Patrick Vaillancourt knew he needed to talk about living with post-traumatic stress disorder, anxiety and depression once he was diagnosed. (Photo by Madison Simpson)

Patrick Vaillancourt knew he needed to talk about living with post-traumatic stress disorder, anxiety and depression once he was diagnosed. (Photo by Madison Simpson)

Local resident inspires others battling PTSD with social media posts

Patrick Vaillancourt says living in Greater Victoria has improved his well-being

Patrick Vaillancourt, a social media influencer, was diagnosed with anxiety and depression in 2015 while he was working in the Canadian Armed Forces.

Originally from Toronto, he entered the Forces at 17 years old, and said he was broken down and built back up in a way that was unfamiliar to him.

He was exhibiting drastic moodswings, sleep deprivation, was always angry, would cancel plans and isolated himself, and was lacking motivation.

It got to the point where his friend in the Forces told him it was time to get help, to this day he is very thankful for the push. “He is my guardian angel, he saved my life,” Vaillancourt said.

He received counselling through the Toronto Military Family Resource Centre (MFRC), an organization he volunteered with when he was younger, and the help was effective.

He was able to work himself back into the military system, but after counselling there was no follow-up from the MFRC and he was left to his own devices to deal with the depression.

Vaillancourt said in the military, he didn’t have a voice, there was a chain of command and his opinions didn’t matter, which is very unnatural for his personality. He likes to engage with people, have discussions and share ideas. His mom always tells a story of when he was in Grade 1. Before his teacher had a chance to ask how everyone’s week had been, Vaillancourt already had his hand in the air.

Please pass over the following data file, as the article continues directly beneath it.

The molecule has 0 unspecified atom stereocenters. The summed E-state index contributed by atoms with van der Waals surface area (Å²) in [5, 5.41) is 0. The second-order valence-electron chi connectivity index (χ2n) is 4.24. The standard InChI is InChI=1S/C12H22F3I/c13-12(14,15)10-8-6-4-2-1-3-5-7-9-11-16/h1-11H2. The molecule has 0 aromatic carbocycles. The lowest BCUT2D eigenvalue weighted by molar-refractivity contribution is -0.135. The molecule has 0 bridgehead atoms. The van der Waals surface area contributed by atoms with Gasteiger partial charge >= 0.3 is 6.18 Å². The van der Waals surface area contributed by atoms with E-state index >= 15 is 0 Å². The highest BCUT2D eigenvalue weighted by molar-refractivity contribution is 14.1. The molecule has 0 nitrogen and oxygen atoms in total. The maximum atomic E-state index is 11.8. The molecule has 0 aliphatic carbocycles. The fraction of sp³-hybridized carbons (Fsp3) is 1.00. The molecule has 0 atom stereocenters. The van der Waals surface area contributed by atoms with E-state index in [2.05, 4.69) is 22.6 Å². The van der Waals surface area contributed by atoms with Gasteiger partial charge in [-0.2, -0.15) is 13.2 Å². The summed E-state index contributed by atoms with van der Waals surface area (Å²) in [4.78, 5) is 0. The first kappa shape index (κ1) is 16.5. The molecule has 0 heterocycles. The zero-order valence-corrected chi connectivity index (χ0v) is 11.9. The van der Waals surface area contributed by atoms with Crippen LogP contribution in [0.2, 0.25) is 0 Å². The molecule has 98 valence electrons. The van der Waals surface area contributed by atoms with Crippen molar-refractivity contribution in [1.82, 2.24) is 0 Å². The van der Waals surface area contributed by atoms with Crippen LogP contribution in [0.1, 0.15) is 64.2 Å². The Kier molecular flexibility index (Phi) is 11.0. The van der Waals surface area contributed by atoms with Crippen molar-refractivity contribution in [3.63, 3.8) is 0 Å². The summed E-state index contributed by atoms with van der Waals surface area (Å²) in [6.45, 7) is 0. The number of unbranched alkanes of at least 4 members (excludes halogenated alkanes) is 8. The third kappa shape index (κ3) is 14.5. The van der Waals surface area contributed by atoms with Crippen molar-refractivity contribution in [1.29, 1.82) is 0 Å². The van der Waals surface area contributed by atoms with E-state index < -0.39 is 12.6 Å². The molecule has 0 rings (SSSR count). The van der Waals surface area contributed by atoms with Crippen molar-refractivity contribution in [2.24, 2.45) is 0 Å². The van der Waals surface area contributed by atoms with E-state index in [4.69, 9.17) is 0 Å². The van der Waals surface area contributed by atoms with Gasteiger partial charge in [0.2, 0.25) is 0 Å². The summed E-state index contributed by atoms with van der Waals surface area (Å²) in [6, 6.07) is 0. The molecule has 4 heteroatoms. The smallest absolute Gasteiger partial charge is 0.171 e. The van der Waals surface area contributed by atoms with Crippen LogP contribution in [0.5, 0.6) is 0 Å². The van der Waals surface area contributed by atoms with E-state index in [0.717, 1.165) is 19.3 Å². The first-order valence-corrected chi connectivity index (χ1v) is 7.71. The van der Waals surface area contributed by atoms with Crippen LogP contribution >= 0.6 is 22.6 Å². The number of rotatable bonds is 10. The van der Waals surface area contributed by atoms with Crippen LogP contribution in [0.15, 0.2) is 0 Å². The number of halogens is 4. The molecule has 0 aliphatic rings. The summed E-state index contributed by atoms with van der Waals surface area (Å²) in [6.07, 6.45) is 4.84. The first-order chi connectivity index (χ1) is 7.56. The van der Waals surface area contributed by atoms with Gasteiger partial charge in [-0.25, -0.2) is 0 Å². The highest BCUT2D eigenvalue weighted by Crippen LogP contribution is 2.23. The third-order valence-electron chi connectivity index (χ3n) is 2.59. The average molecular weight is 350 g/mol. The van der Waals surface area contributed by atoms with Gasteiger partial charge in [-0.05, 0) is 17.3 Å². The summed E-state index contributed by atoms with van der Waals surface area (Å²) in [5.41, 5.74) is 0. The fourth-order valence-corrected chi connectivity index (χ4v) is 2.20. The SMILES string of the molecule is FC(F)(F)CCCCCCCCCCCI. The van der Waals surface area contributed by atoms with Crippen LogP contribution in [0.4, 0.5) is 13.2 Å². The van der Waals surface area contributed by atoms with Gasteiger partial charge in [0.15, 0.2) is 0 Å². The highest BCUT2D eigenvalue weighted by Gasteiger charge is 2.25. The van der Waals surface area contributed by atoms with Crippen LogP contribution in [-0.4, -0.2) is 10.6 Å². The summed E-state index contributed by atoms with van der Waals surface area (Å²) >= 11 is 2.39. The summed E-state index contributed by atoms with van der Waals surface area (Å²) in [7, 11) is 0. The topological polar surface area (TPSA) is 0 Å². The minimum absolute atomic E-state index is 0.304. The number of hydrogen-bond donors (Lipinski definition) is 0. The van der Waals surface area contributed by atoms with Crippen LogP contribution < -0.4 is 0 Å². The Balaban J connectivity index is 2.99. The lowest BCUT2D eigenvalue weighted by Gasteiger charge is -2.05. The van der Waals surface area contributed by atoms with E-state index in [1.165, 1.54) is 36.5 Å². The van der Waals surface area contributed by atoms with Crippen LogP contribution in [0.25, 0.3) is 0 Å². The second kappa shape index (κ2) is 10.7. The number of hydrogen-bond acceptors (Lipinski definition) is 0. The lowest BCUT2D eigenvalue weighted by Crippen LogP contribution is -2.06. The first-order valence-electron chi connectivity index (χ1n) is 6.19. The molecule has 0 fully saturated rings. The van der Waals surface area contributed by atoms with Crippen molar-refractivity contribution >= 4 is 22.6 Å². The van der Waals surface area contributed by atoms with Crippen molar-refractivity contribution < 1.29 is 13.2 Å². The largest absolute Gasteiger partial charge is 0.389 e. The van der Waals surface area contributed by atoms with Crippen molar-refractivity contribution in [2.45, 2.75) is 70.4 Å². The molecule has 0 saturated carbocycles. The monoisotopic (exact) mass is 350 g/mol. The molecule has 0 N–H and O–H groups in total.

He dealt with depression and anxiety through physical activity, especially biking, which is a passion of his.

With his love of biking, he decided to make some extra cash as an Uber Eats delivery person. Shortly after he started his new cycling gig, he was sideswiped in the downtown core of Toronto in a hit and run. This triggered a downward spiral of anxiety and depression and Vaillancourt feared to leave his apartment. Through assessments with health professionals after the crash, he was diagnosed with post-traumatic stress disorder (PTSD).

He never felt ashamed of his diagnosis, and found it therapeutic to talk about it. He started posting videos on Instagram of the good, bad and in between he was feeling each day.

It didn’t matter if only five people saw it, he felt a sense of power, being able to take control of a part of his life, that he felt had been suppressed for so long.

“I wasn’t looking for validation, I was looking for a voice I never had,” Vaillancourt explained.

He began receiving comments and direct messages, from new followers telling him it was nice to know that they were not alone. It’s a small and simplistic concept, but he said realizing you’re not alone is what mental health is about. His following started to grow, especially during the Instagram “Here For You” campaign for mental health awareness.

After seven years in the military and at a time when he felt his mental health deteriorating, he decided move to Victoria to be closer to his mother. It works for him, it’s calm and “one of the best places in the world,” he said, adding it’s helped his mental well-being.

He’s now a full time YouTuber, with more than 130,000 followers over five social media platforms.

His YouTube videos, which he calls his journal, are the most productive coping method he has used in dealing with PTSD, because it’s a safe practice and he can express himself creatively. And he tries to reply to everyone who messages him to create a community that helps one another.

Vaillancourt wants to spread the message that it’s important that people talk about mental health in school, career environments and personal lives so they feel comfortable with who they are and have good self-awareness to seek help if they need it.